Faced with the unprecedented challenge of feeding a rapidly growing population, farmers are under pressure to chase higher yields that can satisfy the increase in demand. According to a recent whitepaper from Promar International, by the year 2050, the food industry will have to feed a population of more than nine billion. In other terms, over the next 40 years, farmers are going to have to find a way to produce twice as much food as they are currently producing today. Ensuring the supply of so much food is a daunting task, not least because it will require roughly 24% more land to produce, on top of the third of the Earth’s land mass already being used for agricultural purposes.

In failing to sustain the people and resources on which it relies, global agriculture has come to represent an existential threat to itself. The industry is heavily reliant on stable environmental conditions in order to thrive, which makes it extremely vulnerable to climate change. Somewhat ironically, it also happens to be a driving force behind climate instability, contributing an estimated 29% of global greenhouse gas emissions.

With extreme weather conditions set to spike over the coming decades, businesses can no longer afford to prioritise short-term productivity over ensuring the safety of supply. As the foundations of these established systems grow increasingly fragile, agribusinesses are under pressure to prioritise a ‘total supply chain approach’ to sustainability, which increases productivity, enhances the resilience of crops and reduces emissions.

Data driven farming: a digital land map

Modern farming has come a long way since the old ‘red sky at night’ adage was used to predict the weather. To meet the complex demands of industrialised agriculture, a number of variables have to come into balance across a largely unconnected and uncompromising production chain, which makes accuracy essential if high yields are to be successfully produced and sold on. However, decades of deeply interconnected and mutually reinforcing issues in the food system have placed tremendous pressure on finite resources, and contributed to the rise of arguably tougher climate and commodity price conditions, which threaten to disturb the equilibrium required to produce the desired yields.

Inefficiencies in planting, tilling, irrigation and harvesting can all contribute to crop death, making it all the more relevant for farmers to use any information they can get their hands on to ensure that costly resources are distributed in areas where they are most needed, rather than uniformly across farmland. Precision agriculture has been around since the mid-1980s, when the sustainable farming movement first began to find its feet. The technique harnesses real-time data from sensors, satellites and variable rate technology placed in strategic points across arable land, which decision-makers can use to accurately monitor the condition of fields, crops and livestock.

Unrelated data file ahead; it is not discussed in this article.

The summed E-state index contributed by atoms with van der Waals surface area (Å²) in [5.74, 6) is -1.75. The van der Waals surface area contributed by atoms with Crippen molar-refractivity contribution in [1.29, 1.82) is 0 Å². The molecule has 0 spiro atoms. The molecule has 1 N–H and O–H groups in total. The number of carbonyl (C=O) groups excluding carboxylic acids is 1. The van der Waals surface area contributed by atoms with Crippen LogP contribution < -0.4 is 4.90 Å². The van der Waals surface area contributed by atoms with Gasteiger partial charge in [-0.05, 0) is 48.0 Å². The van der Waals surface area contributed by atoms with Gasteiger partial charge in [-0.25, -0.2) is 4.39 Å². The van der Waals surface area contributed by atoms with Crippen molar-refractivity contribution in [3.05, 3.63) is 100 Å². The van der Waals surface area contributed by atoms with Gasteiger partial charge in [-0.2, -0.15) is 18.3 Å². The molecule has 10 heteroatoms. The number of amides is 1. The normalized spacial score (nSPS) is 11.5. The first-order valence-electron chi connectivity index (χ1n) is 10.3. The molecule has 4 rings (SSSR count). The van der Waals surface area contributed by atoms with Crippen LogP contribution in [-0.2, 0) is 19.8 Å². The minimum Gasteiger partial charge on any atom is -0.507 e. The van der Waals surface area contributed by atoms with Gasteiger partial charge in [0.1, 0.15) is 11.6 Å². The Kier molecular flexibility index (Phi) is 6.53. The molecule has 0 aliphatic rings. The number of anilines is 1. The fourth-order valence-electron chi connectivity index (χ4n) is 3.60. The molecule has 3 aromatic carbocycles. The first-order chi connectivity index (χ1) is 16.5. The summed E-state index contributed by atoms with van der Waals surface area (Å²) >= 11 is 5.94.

Armed with information about fertiliser rates, seed types, soil types, water drainage and yield by square foot, workers can create a digital ‘map’ of the land they have to work with. So, for example, if one section of a field is draining water at a slower rate than another section, farmers can adapt irrigation methods to reduce the amount of water used in that particular area. Similarly, by breaking down fields into smaller ecosystems, on-site workers can deposit fertiliser, seed and sprays exactly where they are needed most, rather than being spread uniformly across the whole field, which in turn helps to optimise yields, and reduce costs and environmental impacts.

Investing in the future: increasing industry efficiency

Given the significant potential that data software has to increase efficiency in the industry, it is unsurprising that big name agribusinesses, entrepreneurs and traditional technology companies have made significant investments in precision agriculture tools and digital platforms that collect data from farms. As part of its sustainability drive, food industry powerhouse McDonald’s has begun to explore ways in which data sharing and sustainability metrics can be used to improve performance and boost customer trust in the production of its food. On the tech side, organisations such as Agrimetrics in the UK are using metrics based on scientific evidence to connect actors across the agricultural sector to information that can help inform decision-making. Centred around a core data platform, which is currently in development, the concept pulls together comprehensive research from institutions and universities to create a virtual ‘roadmap’ to improve sustainability and maximise yields.